BAGRAM, Afghanistan - Inside the razor wire - surrounded by the concrete blast walls that circle Bagram Airfield in Afghanistan - with the constant hum of military aircraft buzzing overhead.
Not exactly the best place to honeymoon.
Yet this is where helicopter pilot and Air Force Captain Mike Kingry from Golden, Colo. is spending some of the first few months of his married life.
“We met actually at an Air Force school, and we got married in Vegas,” Kingry told FOX 31 Denver.
Kingry and his wife McKay were only married four months when he was sent away to Afghanistan.
Now she's in Japan (where he's normally stationed), while he's here at war with a dangerous job: flying modified Blackhawk helicopters into the battle field to pick up pilots who've been shot down, or soldiers who've been injured. All the while, he’s sometimes being shot at himself.
“One of the (helicopters) we had took a bullet hole… took an AK round in the front flare bucket and punched all the flares off,” Kingry said.
It's no doubt hard to keep a new bride and the family back home in Colorado calm, when Afghanistan is your office. Service members have to be careful how many details they give to loved ones. And speaking of that, how do you stay connected with those loved ones, when you're at war?
Turns out, all it takes is some will, and some wifi.
When it's nighttime in Bagram, It's morning coffee time for Deanna Leyba's husband back home in Colorado. And they catch up, with a little help from the Facetime app on their iPads.
“How's Alex today?” Leyba asked her husband during a recent Facetime chat, inquiring about one of their children.
“Exhausted out of her mind, just like her dad,” Leyba’s husband Ernie replied.
Captain Leyba left her husband, kids and job as an orthopedic nurse in Colorado Springs to come serve out her duties with the Air Force Reserves as a medic in Afghanistan.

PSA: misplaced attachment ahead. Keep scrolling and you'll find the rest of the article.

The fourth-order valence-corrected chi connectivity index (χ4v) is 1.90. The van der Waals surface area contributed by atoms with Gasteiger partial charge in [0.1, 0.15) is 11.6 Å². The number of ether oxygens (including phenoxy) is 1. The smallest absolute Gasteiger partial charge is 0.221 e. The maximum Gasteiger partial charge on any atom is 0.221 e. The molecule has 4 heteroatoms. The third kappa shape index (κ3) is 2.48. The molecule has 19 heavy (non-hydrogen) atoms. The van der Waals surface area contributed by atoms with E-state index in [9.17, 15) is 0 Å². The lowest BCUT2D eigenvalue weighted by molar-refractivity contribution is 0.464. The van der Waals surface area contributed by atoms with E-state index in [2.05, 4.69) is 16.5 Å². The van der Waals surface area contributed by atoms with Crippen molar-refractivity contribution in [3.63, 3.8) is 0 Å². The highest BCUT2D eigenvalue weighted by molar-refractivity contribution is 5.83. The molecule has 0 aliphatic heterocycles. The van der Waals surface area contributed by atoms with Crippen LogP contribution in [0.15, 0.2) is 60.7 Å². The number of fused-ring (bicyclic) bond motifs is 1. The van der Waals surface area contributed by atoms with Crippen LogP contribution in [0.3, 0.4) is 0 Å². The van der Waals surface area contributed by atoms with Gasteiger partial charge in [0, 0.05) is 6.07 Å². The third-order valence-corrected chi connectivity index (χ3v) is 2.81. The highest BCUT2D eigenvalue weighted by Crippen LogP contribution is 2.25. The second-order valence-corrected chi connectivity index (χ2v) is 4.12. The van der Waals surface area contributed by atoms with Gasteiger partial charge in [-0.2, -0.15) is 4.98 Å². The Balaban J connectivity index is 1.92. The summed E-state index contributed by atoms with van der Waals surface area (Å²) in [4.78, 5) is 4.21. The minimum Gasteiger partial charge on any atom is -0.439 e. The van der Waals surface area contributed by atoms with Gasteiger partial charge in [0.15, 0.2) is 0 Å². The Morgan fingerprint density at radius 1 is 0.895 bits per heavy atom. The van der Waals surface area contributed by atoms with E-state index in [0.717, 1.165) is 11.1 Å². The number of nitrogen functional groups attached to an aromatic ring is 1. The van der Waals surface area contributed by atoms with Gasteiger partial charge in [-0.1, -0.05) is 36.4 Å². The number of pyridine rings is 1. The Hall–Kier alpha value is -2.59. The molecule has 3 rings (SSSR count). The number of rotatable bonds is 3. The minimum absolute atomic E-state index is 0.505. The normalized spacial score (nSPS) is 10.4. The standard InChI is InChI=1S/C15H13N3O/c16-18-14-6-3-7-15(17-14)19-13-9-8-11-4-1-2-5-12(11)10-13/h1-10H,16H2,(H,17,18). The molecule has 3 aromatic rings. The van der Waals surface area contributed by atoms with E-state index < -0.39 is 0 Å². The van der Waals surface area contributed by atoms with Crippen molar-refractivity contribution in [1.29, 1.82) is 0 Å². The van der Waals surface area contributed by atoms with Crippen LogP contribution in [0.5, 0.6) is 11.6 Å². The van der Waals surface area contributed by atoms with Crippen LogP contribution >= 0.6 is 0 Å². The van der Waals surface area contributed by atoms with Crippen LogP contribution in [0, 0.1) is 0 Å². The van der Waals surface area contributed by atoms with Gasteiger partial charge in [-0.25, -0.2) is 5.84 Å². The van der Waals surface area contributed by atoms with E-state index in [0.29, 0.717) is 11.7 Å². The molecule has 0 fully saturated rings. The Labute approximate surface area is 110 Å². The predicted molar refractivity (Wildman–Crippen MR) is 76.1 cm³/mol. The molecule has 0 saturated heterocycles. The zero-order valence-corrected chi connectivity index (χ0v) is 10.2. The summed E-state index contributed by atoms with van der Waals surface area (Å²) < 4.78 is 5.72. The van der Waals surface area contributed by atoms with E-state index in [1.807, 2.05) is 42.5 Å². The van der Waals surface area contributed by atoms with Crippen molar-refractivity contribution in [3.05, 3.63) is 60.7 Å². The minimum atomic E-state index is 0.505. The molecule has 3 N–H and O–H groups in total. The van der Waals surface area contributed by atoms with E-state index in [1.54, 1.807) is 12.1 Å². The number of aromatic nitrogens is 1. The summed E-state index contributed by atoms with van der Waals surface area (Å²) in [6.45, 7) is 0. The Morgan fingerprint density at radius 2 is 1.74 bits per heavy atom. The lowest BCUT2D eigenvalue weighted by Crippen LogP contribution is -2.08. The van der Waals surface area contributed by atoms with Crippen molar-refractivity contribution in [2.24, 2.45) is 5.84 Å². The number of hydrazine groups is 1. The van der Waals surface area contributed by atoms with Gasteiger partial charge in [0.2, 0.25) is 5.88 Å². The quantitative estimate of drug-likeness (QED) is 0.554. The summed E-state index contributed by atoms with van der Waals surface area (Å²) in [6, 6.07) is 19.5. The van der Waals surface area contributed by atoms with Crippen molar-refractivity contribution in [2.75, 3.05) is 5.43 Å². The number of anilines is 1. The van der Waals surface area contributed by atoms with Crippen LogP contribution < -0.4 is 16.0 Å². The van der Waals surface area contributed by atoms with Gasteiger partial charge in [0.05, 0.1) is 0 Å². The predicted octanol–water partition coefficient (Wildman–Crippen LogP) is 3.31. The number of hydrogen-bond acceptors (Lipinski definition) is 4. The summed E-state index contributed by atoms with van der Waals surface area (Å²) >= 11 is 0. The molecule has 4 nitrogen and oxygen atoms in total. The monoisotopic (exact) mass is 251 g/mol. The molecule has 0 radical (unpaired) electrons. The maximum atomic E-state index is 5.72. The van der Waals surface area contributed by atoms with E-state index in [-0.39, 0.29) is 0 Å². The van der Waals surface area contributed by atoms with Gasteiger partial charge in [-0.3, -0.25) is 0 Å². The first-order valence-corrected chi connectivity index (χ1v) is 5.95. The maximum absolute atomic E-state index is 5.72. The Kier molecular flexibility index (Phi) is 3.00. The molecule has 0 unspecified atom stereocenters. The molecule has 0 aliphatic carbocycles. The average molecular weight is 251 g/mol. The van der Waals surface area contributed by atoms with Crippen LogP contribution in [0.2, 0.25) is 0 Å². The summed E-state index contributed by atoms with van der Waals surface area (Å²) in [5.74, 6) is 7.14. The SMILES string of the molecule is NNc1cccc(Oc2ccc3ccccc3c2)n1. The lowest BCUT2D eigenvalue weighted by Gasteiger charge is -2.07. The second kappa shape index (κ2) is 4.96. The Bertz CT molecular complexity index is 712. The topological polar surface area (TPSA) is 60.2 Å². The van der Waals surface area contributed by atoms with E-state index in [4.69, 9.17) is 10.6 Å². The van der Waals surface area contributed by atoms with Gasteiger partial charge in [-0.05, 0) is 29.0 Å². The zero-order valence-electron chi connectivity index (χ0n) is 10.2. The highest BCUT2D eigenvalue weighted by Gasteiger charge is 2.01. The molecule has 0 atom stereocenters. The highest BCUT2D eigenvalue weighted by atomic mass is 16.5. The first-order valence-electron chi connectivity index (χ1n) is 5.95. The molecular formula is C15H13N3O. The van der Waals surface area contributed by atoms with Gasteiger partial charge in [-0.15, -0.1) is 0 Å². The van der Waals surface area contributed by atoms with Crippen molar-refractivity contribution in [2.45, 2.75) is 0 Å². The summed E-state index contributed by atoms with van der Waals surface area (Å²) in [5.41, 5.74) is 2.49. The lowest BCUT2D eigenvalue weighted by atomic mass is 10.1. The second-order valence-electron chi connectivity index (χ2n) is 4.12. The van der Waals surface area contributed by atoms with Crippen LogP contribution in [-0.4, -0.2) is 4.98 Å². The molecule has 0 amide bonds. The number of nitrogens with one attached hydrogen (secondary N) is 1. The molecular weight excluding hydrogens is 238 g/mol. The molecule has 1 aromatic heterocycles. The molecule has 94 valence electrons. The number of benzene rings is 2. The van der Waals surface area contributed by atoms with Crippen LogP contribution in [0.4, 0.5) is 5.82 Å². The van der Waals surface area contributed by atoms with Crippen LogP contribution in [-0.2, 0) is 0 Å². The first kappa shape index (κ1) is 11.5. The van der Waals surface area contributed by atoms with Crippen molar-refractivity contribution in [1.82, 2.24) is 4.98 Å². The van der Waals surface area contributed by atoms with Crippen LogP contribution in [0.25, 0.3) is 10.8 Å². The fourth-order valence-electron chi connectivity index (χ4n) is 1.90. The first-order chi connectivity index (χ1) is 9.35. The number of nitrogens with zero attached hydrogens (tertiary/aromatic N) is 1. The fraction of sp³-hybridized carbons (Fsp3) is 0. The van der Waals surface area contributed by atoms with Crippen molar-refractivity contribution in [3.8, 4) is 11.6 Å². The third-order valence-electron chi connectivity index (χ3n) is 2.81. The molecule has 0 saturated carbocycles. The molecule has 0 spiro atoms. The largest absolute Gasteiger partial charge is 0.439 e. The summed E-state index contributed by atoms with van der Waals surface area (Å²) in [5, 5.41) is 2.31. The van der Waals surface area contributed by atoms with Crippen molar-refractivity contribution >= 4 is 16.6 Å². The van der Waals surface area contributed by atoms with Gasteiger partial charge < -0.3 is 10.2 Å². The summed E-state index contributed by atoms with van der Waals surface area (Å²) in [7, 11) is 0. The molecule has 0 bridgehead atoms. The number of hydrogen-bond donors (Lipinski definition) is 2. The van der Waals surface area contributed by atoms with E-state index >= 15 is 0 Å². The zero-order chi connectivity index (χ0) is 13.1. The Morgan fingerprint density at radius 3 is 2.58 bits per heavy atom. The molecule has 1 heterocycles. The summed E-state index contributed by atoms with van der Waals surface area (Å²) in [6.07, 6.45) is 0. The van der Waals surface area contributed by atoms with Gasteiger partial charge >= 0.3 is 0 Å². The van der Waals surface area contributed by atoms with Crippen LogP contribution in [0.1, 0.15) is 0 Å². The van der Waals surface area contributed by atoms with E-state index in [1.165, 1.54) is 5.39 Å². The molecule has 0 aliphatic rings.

She leads members of the 34th Aeromedical Evacuation Squadron deployed to Bagram, as they go out on so-called “bandage flights” across the war-torn country, picking up wounded soldiers and treating them mid-air en route to military hospitals.
She's been gone for months - but tries to Facetime with the family daily, and sends text messages throughout the day.
War time communication has come a long way from the old days - when it took six weeks to get a letter back home. And when the signal isn't freezing up, they talk about the same things married couples sitting in the same room do. The schedules, the weather, the kids.
“Yes, she needs to get to school on time,” Leyba reminded her husband as their Facetime chat drew to a close.
Saying goodbye is never easy, when an iPad camera is the only face to face contact you've had with the people you love most, for more than three months. But captain Leyba - and the hundreds of other Colorado service members currently deployed have something to look forward to. The end.
“I have 10,000 kisses to go home to,” Leyba said.
The longest war in U.S. history is winding down. And by the end of next year, most everyone sent to Afghanistan will finally be home from war. After tremendous personal sacrifice.
Whether it's Senior Airman Erin Smith from Parker, Colo., working on a nursing degree at the University of Colorado – Denver, when she's not deployed to Afghanistan, helping save lives.
Or Chris Basham of Fountain, Colo. Just 21 years old - barely old enough to buy a beer - but facing the very adult task of serving his country in a deadly war zone.
"I miss my family a bunch. I'm really close to all my family that's back home in the states and I'm not more than 45 minutes away from any of them so I miss them a lot," Basham said.
Or that newlywed pilot, Mike Kingry from Golden. Managing to somehow find marital bliss here, in a place that isn't exactly ideal for a honeymoon.
Tomorrow night - our across-the-globe journey continues - telling the stories of Colorado service members - hard at work saving lives in the war zone. Please join us for a Fox 31 Denver half-hour special: Assignment Afghanistan. An in-depth look at the Colorado heroes - and the hard work they do. That's Friday night at 9:30 on FOX 31 Denver.